The San Jose Sharks recent poor play might be due to more than the lack of a puck moving defenseman or consistent goalie play. They might actually have been cursed by a ticked off James Hetfield of Metallica, and I have proof.
The history of professional sports is replete with tales of curses–paranormal afflictions conjured by men or fate, and brought upon the shoulders of various teams as punishment for decisions deemed repugnant. These stories are woven into the fabric of sports itself, and exist alongside player and fan superstitions, in a world where a strong belief that supernatural forces hold influence in sports endures. These forces are believed to magically punish teams and cause failure. The ghosts vet out their revenge, taking payment in squandered title games at will, and nothing in the earthly world seems to overcome them. Regardless of a team’s desire to prepare and succeed, these specters are beholden to no man and come and go on only their own timetable.
Probably the most famous sports curse was the recently retired one of the “Curse of the Bambino”, where the fateful trade of Babe Ruth to the New York Yankees caused nearly a century of Red Sox futility and grief. The “what ifs” expressed around Boston as Ruth grew to his titanic level of success in hated New York, were replaced by a curse that Boston would never win a World Series due to a trade that made the Canucks‘ one of Cam Neely for Barry Pederson look like a steal.
From the land of the NFL, there is the famous “Madden Curse,” where players who have appeared alone on the cover of the venerated football video game title, have seemed to mysteriously suffer injuries or personal setbacks almost immediately. Littered amongst the blown out knees, broken legs and massive statistical declines are stories such as that of Barry Sanders. Arguably the greatest running back in history, Sanders appeared on the cover of the game one year, only to retire before that season ever even began.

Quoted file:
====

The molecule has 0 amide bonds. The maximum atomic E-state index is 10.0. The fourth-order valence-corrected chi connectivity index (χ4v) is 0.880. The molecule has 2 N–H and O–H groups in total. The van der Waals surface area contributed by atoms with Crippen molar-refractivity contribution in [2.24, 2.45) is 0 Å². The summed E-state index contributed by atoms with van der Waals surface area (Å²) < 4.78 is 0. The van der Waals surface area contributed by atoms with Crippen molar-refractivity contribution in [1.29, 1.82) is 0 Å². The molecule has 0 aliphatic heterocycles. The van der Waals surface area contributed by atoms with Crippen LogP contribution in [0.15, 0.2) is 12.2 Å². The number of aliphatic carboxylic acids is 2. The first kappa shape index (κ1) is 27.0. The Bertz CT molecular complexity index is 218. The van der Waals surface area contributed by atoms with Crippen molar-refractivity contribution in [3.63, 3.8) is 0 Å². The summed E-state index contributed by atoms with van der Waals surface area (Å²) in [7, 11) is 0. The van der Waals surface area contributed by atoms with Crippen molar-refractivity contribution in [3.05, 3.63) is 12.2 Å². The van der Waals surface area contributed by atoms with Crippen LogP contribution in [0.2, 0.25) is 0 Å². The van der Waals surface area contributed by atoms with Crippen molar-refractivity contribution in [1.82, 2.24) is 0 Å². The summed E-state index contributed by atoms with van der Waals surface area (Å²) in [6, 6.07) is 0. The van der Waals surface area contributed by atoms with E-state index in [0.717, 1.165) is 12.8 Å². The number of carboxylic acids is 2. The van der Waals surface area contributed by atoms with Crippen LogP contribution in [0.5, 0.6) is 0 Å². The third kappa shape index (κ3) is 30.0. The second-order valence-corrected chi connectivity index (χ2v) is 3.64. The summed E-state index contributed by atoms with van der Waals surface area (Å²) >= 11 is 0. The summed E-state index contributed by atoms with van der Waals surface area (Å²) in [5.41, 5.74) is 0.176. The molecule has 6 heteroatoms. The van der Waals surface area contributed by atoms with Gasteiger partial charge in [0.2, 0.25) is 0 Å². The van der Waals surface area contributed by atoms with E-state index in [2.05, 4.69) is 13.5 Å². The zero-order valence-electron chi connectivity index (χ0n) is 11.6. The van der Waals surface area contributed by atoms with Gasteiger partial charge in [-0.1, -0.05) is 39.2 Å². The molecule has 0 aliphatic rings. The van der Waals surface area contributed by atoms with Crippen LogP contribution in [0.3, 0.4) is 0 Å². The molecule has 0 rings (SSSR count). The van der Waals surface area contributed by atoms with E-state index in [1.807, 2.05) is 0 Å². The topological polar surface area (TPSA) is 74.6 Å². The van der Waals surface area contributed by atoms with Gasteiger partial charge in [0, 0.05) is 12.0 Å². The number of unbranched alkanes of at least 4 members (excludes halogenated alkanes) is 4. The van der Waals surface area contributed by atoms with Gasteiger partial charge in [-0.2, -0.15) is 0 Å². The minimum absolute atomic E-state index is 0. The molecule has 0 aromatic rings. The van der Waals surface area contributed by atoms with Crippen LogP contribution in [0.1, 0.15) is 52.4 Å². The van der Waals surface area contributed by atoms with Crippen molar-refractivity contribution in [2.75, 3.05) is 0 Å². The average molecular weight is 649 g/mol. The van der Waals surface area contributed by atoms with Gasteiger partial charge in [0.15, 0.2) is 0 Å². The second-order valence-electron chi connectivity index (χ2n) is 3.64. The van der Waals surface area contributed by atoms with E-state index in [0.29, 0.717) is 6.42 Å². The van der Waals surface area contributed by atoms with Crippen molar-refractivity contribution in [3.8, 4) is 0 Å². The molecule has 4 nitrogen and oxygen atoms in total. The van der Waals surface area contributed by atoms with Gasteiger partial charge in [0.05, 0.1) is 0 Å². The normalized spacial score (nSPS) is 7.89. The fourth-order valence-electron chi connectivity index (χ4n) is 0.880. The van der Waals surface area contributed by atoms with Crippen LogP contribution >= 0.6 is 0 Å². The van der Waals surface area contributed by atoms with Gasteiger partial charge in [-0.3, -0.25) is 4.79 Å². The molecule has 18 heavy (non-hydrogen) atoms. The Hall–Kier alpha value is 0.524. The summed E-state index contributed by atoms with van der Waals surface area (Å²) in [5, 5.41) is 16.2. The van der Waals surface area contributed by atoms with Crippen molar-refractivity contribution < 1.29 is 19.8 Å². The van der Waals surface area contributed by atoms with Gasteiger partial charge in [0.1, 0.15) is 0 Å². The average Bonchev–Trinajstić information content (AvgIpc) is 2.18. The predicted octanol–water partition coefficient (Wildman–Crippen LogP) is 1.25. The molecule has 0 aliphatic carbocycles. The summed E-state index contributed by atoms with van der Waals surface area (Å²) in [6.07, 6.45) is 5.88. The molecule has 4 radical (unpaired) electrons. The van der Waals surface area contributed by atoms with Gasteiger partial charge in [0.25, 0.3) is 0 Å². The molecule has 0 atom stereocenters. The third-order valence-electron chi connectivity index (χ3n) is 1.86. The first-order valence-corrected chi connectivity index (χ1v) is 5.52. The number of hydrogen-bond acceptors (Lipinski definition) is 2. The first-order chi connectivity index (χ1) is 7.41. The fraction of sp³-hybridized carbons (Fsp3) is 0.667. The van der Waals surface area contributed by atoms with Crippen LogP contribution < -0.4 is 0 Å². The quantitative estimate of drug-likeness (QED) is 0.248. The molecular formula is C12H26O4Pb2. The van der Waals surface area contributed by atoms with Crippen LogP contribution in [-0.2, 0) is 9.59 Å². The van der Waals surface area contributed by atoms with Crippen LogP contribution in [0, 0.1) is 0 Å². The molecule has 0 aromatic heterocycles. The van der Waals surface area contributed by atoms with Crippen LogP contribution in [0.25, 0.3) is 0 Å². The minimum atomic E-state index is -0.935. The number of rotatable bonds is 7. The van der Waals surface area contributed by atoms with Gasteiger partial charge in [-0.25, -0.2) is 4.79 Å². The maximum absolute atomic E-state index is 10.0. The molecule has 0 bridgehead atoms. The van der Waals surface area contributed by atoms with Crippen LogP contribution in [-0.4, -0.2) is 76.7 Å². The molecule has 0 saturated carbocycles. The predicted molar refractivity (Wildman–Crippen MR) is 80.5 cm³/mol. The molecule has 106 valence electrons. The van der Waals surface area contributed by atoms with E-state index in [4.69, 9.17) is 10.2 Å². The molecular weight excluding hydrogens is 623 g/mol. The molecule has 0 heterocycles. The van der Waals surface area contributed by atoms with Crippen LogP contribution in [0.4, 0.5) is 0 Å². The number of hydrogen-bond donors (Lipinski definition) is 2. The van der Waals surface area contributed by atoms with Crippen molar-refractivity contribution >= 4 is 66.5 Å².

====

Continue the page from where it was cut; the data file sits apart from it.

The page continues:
Hockey is not immune to these curses either. The Chicago Blackhawks suffered under the 40 year “Curse of Muldoon” from 1927-1967. Although its’ veracity has been called into question multiple times, the story allegedly goes as follows: In 1927, following the Blackhawks loss to the Boston Bruins in their first-round playoff series, then Chicago team owner, Frederic “Major” McLaughlin fired head coach Pete Muldoon. As reported later by the Toronto Globe and Mail, upon hearing of his firing, Muldoon angrily fired back at the owner, “Fire me, Major, and you’ll never finish first. I’ll put a curse on this team that will hoodoo it until the end of time!”. Although winning Cups in ’34, ’38 and ’61, the Blackhawks never actually did it by finishing in first place in a division, and it wasn’t until 1967, the final year of the Original 6, that they finally finished first and broke Coach Muldoon’s curse.
Now, we might be adding another curse to the lore. The San Jose Sharks count a handful of local celebrities who regularly catch games at the Tank, including season ticket holder Neil Young as well as the three founding members of the group Metallica. Real celebrities…not the guy who invented cloud computing or the one who dreamed up the little fan that keeps your computer cool, but real life, card carrying rock stars.
The fateful night happened during last year’s playoffs. I don’t remember the exact date, because frankly, I have tried to block it out. I remember the scene was electric. The lights went out at the Tank, the red-eyed, smoking shark mouth descended to the ice, and an even more frenetic than usual HP Pavilion awaited the Sharks’ entrance. For anyone who has witnessed a playoff game, you know you can barely hear yourself think, and I certainly couldn’t that night.